Mistral mounted on a truck platform of the 54th Artillery Regiment
|Type||Manportable surface-to-air missile|
|Place of origin||France|
|Used by||See Operators|
|Wars||Second Congo War|
|Effective firing range||up to 6 km|
|Warhead||High Explosive with high density tungsten balls|
|Warhead weight||2.95 kg|
|Laser proximity or impact triggered|
|Engine||Solid Rocket Motor|
|Speed||800 m/s, approx. Mach 2.6 (high supersonic)|
Mistral is an infrared homing MANPADS manufactured by the European multinational company MBDA missile systems (formerly by Matra BAe Dynamics). Based on the French SATCP (Sol-Air À Très Courte Portée), the portable missile later to become the Mistral began development in 1974. It was initially deployed in 1988 for the first version (S1) and 1997 for the second version (M2).
The basic Mistral missile is used with a man-portable launch unit. There are also launch units that allow the missile to be fired from armoured vehicles, ships or helicopters (such as the Aérospatiale Gazelle, Denel Rooivalk, or Eurocopter Tiger). To reject the flares ejected from the rear of the targeted aircraft, proportional navigation using a gyro as a reference is adopted for Mistral, instead of the pursuit method in earlier IR-guided MANPADS. To further enhance the ECCM capability, the seeker of Mistral has a very narrow field of view to reject decoys and interference, but the seeker can tilt in the range of +/− 38 degrees. On the launcher, the missile runs up the gyro in 2 seconds, and total reaction time is 5 seconds. The all-aspect two-color (2–4 and 3–5 µm) cooled IR-seeker of Mistral is developed by SAT, and the missile adopts both laser proximity and impact fuzes.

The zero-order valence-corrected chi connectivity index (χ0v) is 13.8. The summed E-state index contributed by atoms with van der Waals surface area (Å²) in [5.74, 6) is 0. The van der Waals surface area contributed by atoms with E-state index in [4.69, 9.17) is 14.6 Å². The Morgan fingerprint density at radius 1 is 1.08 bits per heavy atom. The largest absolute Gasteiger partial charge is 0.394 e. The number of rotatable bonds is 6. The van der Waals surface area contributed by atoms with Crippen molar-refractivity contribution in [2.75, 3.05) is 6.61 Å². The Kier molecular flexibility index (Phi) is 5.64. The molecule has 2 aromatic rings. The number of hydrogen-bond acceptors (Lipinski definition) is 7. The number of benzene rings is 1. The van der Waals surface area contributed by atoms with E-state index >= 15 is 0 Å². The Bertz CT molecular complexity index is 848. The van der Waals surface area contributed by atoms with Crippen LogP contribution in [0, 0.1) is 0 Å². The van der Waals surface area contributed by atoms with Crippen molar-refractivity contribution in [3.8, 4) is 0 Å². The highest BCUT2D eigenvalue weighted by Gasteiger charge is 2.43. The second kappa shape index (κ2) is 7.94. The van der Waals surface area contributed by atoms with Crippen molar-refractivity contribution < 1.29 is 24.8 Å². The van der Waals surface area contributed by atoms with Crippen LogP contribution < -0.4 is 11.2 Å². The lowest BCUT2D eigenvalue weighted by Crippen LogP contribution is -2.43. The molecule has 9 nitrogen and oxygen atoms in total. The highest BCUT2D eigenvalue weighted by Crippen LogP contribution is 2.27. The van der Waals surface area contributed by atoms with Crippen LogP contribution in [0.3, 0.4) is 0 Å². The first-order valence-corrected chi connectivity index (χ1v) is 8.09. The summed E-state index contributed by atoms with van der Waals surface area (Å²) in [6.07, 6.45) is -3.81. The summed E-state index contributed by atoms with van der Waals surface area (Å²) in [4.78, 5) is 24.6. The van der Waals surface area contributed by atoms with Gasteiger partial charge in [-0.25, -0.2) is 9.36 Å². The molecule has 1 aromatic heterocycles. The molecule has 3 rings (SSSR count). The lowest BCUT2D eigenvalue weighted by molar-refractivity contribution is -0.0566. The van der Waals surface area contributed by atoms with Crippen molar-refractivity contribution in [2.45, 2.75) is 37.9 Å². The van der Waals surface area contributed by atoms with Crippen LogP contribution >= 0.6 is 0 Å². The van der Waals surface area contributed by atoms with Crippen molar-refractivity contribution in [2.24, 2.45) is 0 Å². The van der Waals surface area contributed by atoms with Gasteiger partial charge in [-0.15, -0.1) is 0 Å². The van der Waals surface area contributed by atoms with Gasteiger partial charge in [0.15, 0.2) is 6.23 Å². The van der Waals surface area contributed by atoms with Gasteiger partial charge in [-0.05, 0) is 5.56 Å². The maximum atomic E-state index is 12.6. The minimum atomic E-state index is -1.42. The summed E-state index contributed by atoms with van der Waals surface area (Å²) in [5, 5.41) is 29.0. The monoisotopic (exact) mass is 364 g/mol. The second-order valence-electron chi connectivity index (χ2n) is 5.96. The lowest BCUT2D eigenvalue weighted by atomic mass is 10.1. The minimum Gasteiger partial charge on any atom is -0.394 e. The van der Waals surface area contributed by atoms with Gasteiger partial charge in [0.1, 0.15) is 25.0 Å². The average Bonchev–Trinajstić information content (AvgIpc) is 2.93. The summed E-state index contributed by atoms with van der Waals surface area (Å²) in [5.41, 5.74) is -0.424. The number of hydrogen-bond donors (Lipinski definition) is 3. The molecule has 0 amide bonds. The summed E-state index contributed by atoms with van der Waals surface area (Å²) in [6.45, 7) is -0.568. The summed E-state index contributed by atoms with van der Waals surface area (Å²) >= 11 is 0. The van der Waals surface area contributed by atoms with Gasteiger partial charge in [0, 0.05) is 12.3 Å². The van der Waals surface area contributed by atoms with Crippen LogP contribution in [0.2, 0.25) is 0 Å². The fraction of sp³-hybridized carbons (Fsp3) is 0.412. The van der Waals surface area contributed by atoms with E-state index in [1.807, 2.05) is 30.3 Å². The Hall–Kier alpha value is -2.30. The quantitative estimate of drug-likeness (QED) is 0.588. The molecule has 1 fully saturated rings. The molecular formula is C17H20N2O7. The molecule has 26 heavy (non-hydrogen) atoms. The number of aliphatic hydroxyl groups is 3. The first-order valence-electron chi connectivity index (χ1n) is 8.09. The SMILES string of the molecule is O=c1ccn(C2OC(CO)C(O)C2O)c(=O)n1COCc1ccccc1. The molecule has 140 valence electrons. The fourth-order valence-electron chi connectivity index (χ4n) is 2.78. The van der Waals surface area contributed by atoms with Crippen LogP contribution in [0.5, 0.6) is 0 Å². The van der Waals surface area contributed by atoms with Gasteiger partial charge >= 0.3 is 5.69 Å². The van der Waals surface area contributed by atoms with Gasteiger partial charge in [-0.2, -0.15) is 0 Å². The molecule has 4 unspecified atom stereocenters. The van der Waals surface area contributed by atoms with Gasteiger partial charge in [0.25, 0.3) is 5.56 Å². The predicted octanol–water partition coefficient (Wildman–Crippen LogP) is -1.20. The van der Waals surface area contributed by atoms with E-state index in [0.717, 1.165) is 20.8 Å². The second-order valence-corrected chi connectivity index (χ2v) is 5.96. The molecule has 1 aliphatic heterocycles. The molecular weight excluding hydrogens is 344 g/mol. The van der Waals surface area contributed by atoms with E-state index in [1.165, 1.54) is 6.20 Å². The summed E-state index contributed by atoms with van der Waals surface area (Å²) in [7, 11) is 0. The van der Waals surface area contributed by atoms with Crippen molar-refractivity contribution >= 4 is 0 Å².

A close-in weapon system based on Mistral is a six-missile version called Sadral, with a stabilized rapid-reload launcher that is fully automated. A CSEE developed fire control director is integrated to the launcher, consisted of TV camera and FLIR. Image produced by both directors appear on the screen in the operator console below deck, and the missiles are locked onto the target before being launched. A fully loaded Sadral launcher weighs 1080 kg, and the operator console weighs 280 kg. A two-missile unit installed on ships is called Simbad, and a newly launched four-missile version is called Tetral. An evolution of the Simbad is now proposed: Simbad RC. Both Tetral and Simbad RC are remote controlled from the ship's deck while the original Simbad is manually operated with a simple optical sight.
Mistral entered series production in 1989 and is now deployed by 37 armed forces of 25 countries (eight countries in Europe, eight in the Asia-Pacific, five in South America, three in the Middle East), including Austria, Belgium, the Brazilian Marine Corps, Chile, Colombia, Cyprus, Ecuador, Estonia, Finland, France, Hungary, Indonesia, Morocco, New Zealand, Norway, Oman, Pakistan, Philippines,South Korea, Singapore, Spain, and Venezuela.
On 26 September 2012 DCNS at the company's Le Mourillon plant announced plans to design and build a submarine canister-based air defence weapon based on the Mistral. The concept is similar to the British Submarine Launched Airflight Missile developed by Vickers in the 1970s and tested on HMS Aeneas and three boats of the Gal-class.